Since then, the volume of personal loans in the country has more than doubled, reaching 6.6 trillion tenge (over $ 17 billion) at the end of 2019. Meanwhile, microloans, interest-free loans, Installment plans for the purchase of various goods and services have become widespread. These forms of credit were intended to compensate for weak wage growth – the result of the creeping devaluation of the tenge and the rising cost of imported goods, which occupy a large share in the Kazakh consumption basket.
These services were provided by international financial institutions such as Citi, the Dutch banking group ABN AMRO and HSBC, which actively entered the Kazakh market in the late 1990s. Local players quickly adopted their approaches and lending instruments. , transferring them from the premium segment to the intermediate customer segment.
In addition to mortgages, the most popular retail product during the 2000s was credit cards. However, the growth of delinquencies through this channel and the loss of cheap funding sources in the West after the 2008 financial crisis prompted banks to turn to expensive retail loans and serve the affluent category of customers.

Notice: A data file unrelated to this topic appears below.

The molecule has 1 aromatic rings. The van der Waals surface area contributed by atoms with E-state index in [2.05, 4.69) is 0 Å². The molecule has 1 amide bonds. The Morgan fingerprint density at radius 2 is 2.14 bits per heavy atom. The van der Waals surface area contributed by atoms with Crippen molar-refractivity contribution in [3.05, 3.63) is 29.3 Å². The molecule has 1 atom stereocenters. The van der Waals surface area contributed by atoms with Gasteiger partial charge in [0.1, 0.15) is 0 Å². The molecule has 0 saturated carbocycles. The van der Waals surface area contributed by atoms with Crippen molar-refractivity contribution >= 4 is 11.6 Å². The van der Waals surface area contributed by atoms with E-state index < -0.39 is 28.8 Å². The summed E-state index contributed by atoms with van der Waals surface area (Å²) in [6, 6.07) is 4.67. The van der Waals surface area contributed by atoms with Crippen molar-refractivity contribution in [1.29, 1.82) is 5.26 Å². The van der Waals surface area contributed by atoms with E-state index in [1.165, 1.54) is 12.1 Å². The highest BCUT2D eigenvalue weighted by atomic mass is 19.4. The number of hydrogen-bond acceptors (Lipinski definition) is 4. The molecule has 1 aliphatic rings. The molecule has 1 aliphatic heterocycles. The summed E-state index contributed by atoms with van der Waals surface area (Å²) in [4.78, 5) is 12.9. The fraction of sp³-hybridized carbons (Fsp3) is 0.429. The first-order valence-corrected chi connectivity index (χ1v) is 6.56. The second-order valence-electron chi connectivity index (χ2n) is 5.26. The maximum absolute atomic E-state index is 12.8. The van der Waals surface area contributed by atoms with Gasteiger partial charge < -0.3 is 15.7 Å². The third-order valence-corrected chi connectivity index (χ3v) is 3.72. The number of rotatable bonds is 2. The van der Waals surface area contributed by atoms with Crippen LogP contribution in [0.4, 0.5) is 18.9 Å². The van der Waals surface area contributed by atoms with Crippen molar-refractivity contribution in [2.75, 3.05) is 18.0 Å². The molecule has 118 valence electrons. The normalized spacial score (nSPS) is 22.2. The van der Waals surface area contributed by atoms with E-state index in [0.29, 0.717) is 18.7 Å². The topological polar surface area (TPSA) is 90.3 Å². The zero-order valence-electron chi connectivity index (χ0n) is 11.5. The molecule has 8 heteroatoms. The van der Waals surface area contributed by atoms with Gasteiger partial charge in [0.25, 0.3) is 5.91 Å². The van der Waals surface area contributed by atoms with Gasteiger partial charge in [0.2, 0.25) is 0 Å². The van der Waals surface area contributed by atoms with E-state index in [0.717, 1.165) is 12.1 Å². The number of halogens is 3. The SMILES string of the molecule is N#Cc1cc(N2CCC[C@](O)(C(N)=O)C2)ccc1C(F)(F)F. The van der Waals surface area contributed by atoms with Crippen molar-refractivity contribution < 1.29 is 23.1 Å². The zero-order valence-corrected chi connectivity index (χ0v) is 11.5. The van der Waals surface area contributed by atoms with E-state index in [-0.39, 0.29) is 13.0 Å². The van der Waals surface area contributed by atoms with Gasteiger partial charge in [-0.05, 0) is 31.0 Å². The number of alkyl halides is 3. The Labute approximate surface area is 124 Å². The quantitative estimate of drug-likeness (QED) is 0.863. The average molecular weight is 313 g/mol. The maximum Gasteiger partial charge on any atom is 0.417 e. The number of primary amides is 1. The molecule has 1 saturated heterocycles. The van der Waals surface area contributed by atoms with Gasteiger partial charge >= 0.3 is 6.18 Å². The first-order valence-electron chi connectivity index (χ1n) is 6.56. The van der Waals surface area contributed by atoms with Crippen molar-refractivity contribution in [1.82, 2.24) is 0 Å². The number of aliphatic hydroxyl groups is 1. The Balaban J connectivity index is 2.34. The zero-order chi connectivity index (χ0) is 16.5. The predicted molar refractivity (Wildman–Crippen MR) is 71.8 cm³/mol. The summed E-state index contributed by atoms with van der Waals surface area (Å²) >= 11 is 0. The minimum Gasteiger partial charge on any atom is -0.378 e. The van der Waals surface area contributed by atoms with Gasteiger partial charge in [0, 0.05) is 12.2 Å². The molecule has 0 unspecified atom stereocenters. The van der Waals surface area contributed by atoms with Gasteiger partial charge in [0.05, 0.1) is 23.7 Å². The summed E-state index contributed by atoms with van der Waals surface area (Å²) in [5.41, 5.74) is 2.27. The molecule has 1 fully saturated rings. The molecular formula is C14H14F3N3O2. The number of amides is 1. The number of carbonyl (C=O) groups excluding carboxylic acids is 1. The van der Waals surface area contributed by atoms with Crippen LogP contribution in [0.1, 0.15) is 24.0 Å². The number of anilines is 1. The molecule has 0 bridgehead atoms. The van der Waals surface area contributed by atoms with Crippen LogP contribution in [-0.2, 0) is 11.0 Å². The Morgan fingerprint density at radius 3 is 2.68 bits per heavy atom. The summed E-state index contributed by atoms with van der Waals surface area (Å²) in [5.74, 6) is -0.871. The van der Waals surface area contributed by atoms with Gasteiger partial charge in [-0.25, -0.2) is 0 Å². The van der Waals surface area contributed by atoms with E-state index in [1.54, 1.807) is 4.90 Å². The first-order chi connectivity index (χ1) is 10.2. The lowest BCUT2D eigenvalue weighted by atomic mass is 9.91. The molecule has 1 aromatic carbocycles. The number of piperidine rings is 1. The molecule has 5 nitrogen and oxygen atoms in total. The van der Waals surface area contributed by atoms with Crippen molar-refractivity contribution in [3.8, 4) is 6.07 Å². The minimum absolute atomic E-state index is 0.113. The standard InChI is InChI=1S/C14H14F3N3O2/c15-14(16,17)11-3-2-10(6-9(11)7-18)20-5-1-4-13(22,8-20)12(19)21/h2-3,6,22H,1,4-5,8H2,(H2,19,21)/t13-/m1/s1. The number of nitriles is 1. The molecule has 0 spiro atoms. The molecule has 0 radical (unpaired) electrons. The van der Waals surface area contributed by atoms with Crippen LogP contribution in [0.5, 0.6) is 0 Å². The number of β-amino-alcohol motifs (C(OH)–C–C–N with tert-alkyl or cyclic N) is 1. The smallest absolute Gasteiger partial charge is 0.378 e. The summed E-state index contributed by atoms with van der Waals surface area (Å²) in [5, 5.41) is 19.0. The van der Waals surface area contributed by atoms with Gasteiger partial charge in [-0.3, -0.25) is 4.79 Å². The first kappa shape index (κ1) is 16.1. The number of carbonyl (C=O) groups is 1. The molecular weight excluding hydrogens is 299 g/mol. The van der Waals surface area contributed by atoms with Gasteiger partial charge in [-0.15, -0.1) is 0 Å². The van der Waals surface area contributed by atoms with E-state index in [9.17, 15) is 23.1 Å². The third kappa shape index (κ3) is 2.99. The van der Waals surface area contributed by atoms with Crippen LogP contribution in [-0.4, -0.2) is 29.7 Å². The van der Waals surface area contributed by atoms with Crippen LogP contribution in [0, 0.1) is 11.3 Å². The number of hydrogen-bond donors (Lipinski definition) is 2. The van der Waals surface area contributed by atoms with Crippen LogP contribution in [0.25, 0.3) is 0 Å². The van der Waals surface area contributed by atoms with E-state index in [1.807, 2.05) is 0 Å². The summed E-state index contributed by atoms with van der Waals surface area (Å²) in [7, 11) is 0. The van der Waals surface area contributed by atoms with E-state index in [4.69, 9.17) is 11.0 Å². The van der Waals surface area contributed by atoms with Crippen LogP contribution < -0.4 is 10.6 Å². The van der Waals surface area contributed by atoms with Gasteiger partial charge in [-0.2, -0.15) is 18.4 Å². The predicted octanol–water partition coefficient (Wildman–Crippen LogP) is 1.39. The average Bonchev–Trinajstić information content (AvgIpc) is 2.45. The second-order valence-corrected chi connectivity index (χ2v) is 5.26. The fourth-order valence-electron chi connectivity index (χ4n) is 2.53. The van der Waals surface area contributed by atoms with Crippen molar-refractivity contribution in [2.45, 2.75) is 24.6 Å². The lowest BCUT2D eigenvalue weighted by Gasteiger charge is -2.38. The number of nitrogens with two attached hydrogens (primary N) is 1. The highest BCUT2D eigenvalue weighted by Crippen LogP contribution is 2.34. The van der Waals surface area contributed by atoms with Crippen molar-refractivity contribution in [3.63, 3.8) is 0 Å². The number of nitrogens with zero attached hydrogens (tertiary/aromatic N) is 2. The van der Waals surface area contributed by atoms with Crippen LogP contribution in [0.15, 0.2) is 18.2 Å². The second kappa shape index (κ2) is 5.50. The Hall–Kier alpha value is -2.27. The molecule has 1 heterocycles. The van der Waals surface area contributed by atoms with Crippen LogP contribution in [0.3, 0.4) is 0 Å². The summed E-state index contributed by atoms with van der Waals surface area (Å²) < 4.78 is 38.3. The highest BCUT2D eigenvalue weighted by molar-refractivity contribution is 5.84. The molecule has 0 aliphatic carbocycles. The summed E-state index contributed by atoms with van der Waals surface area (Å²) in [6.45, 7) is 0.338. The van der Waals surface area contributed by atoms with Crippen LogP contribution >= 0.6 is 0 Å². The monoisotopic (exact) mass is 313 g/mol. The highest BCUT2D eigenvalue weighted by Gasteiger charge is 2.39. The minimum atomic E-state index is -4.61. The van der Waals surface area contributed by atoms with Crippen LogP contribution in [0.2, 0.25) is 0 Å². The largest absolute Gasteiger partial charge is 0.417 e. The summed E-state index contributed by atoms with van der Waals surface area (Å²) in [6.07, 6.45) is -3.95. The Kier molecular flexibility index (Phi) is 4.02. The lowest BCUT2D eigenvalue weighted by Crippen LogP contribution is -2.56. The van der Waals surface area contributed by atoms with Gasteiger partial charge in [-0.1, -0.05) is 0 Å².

Lending to eradicate poverty?
Microfinance organizations began to thrive in response, notably with the popularization of Nobel Peace Prize winner and Bangladeshi banker Muhammad Yunus, who since the 1980s has promoted credit as a means of eradicating poverty – and who has regularly attended at the Astana Economic Forum in Kazakhstan.
As non-resource sectors of the Kazakh economy slowed down and the cost of domestic financing rose, banks also began to turn to more active retail lending. This coincided with the digitization of the country’s credit sector, resulting in unprecedented lending flexibility.
As a result, almost all goods and services could be purchased through an interest-free installment plan or a full loan.
In mid-2019, immediately after the presidential elections, the then newly elected Kazakh President, Kassym-Jomart Tokayev, decided to grant a credit amnesty for citizens whose debts did not exceed three million tenge (7,600- $ 7,800). The effect of this measure was found to be limited, as it initially targeted socially vulnerable segments of society.
Other groups of citizens have not received any assistance, although their situation is becoming just as vulnerable.